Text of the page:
Mr. Carter states that he thereupon advised his supervisor, his station manager, and the secretary handling his travel paperwork concerning the situation and inquired whether he could move into temporary quarters in San Antonio in light of the request to vacate by June 15. Mr. Carter advised them that the leasing agent was holding his security deposit, that the property owner was in bankruptcy, and that he was on notice that the property could be sold at any time with unknown consequences to his lease agreement. Mr. Carter reports that all 3 concurred that he could use his TQSE authorization to move into temporary quarters beginning June 15, 1987. /1/ With their endorsement, he then vacated his leased residence and moved his family into temporary quarters in San Antonio for the period of June 16 to July 15, 1987. Mr. Carter also states that he asked the Supervisor, Regional Accounting Operations Section, if there was any problem with moving into temporary quarters in San Antonio, and was told that it was "no problem as long as it met the requirements."
The Regional Accounting Operations Section subsequently disallowed Mr. Carter's claim for 30 days temporary quarters, stating that there appeared to be no justifiable reason for vacating the permanent residence at the old station, and that he had already signed a purchase contract on June 15, 1987, for a house at his new duty station, with an option to lease until closing.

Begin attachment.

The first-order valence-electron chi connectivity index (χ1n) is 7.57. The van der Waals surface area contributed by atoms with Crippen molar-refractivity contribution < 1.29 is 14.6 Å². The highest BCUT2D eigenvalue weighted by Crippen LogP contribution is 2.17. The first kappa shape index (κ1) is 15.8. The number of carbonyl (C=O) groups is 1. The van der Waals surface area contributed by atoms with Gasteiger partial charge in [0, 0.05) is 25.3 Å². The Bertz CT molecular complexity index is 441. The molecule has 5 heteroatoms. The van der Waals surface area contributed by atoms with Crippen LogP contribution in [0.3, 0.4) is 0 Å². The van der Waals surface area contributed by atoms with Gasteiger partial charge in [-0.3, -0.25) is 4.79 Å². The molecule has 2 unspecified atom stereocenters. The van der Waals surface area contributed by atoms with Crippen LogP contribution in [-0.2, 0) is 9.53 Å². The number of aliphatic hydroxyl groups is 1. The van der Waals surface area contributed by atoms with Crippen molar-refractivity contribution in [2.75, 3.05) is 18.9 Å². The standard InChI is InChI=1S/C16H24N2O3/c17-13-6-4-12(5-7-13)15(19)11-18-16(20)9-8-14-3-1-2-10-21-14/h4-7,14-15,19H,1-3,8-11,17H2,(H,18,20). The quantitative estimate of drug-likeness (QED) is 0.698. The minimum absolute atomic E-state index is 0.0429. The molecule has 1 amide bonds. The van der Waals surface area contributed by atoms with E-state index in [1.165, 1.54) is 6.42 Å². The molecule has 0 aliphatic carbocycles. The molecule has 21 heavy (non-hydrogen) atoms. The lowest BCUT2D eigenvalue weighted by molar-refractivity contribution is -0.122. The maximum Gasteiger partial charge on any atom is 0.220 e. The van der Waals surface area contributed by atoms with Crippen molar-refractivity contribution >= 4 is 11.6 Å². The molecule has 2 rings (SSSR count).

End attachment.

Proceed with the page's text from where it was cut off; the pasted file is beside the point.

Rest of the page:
The expenses of occupying temporary quarter for employees transferred in the interest of the government from one official station to another are authorized under sections 5724(a) and 5724a(a)(3) of title 5, United States Code (1988). Under the implementing regulations in chapter 2, part 5, of the Federal Travel Regulations (FTR), /2/ a transferred employee may be reimbursed subsistence expenses for an initial period of up to 60 days while occupying temporary quarters at either of the old or new duty station after vacating the old residence.
The regulations provide in FTR para. 2-5.1 (Supp. 10, March 13, 1987) that the agency heads are responsible for administering this authority "reasonably and equitably so that the necessity for allowing subsistence expenses and the amount of time an employee ... uses temporary quarters is justified in connection with the employee's transfer to a new official station." /3/ The FTR provides that the "administrative determination as to whether the occupancy of temporary quarters is necessary and the length of time for occupancy shall be made on an individual-case basis."
For reimbursement to be allowed for the expenses of occupying temporary quarters, therefore, a determination must be made on an individual basis in consideration of all the surrounding circumstances that they were necessarily occupied. William D. Dudley, 67 Comp.Gen. 310 (1988). Ordinarily this is a matter for determination by the employing agency, but our Office may make such determination predicated on the facts presented to us by the agency and the employee. William D. Dudley, supra, and cases cited therein.